Get to Know the UK: Sheep-Worrying

 
sheep worrying

I don’t think I managed to worry any sheep!

As a writer and translator I deal with language all day, everyday. And the longer I live in the UK, the more my eyes are opened to the huge chasm between US English and UK English. While (or is it whilst?) there’s certainly a lot of overlap, there is still no shortage of words and phrases originating the UK that would have the average American scratching his or her head, so I’ve decided to highlight one per week in attempt to share with you all the wonderful world of UK English.

This should be a lot of fun for all you Anglophiles and word nerds out there.

I’m kicking off the series with a truly bizarre term: Sheep-Worrying

sheep-worrying (ˈʃiːpˌwʌrɪɪŋ))

Noun – (agriculture) the act (of a dog, sheepdog, wolf, etc) of chasing a flock of sheep and biting or injuring the sheep.

Ex. Farmers were allowed to shoot other men’s dogs if they were caught sheep-worrying.

(Source: http://www.collinsdictionary.com/dictionary/english/sheep-worrying

Yep, sheep worrying. I know what you’re thinking: surely this is some sort of archaic term no one uses anymore. Nope. Sheep-worrying actually pops up quite a bit in newspaper articles here in the UK, especially around lambing season.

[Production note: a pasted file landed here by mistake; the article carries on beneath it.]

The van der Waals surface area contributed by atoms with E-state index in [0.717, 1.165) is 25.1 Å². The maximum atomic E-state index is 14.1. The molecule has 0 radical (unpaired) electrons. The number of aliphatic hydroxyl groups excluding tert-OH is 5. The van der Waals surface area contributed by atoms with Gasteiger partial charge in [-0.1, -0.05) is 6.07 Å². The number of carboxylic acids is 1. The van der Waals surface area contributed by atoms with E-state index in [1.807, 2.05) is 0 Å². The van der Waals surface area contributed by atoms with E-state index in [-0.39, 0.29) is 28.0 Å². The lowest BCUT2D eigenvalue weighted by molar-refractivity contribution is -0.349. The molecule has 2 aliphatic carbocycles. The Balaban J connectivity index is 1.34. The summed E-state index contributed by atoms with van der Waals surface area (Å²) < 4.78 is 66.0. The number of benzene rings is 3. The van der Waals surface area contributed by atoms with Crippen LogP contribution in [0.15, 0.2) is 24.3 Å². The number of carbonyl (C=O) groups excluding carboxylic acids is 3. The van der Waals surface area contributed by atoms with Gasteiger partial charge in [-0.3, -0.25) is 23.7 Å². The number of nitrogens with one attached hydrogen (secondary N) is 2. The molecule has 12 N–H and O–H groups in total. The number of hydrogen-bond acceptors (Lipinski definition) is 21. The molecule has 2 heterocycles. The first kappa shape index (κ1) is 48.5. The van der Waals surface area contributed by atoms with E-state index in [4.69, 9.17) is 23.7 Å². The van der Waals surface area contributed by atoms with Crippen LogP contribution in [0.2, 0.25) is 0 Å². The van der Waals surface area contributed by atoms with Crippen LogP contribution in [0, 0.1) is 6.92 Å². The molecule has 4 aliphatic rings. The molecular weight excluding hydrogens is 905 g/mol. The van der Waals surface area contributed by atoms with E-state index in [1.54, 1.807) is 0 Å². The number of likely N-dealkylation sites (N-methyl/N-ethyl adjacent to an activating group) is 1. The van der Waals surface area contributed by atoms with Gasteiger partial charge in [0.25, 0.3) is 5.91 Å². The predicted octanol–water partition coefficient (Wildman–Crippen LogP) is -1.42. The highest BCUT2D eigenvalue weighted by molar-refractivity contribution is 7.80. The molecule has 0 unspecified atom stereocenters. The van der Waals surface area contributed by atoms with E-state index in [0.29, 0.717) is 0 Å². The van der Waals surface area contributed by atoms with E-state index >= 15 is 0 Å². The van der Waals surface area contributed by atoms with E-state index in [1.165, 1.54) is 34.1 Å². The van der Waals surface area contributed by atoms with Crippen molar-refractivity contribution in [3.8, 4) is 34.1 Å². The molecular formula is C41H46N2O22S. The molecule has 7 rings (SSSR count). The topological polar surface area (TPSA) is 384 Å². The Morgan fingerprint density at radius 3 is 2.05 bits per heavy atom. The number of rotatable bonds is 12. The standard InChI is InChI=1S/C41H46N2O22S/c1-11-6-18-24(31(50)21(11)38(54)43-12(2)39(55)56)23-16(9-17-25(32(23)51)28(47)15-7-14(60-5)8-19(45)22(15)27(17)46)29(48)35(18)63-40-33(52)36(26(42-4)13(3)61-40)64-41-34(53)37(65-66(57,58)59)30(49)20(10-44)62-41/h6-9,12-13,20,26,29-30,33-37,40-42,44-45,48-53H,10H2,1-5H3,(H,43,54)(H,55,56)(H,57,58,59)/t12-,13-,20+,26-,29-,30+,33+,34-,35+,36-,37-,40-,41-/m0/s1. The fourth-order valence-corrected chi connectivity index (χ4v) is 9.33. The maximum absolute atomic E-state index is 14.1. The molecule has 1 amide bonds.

Here are a few examples:

“Farmer shoots £800 family dog for worrying sheep.” (Full article here)

“DOG owners in Derbyshire are urged to keep their pets under control following complaints of sheep worrying.” (Full article here)

“We are urging dog owners to be responsible around sheep and warning them that sheep worrying is a crime.” (Full article here)

1 Response

  1. John Evans 30 December, 2015 / 5:32 pm

    Yes that it a very British English term isn’t it, but hardly surprising since the wealth of the English and Welsh nations has been derived from sheep farming for hundreds of years, and we still have a lot of sheep in the UK.

    I live in an Outer-London borough that has quite a few farms, only 13 miles or so from the City of London. A new public footpath was recently opened up across some farmland where they keep sheep. Unfortunately, some of the local urban dog owners didn’t understand about the dog versus sheep thing, so at lambing time several stern notices appeared on the fences next to the footpath warning dog walkers not to let their animals worry the sheep. Sheep worrying can cause pregnant ewes to abort their lambs, which besides being very stressful for the mother sheep, also has undesirable economic consequences for the farmer.

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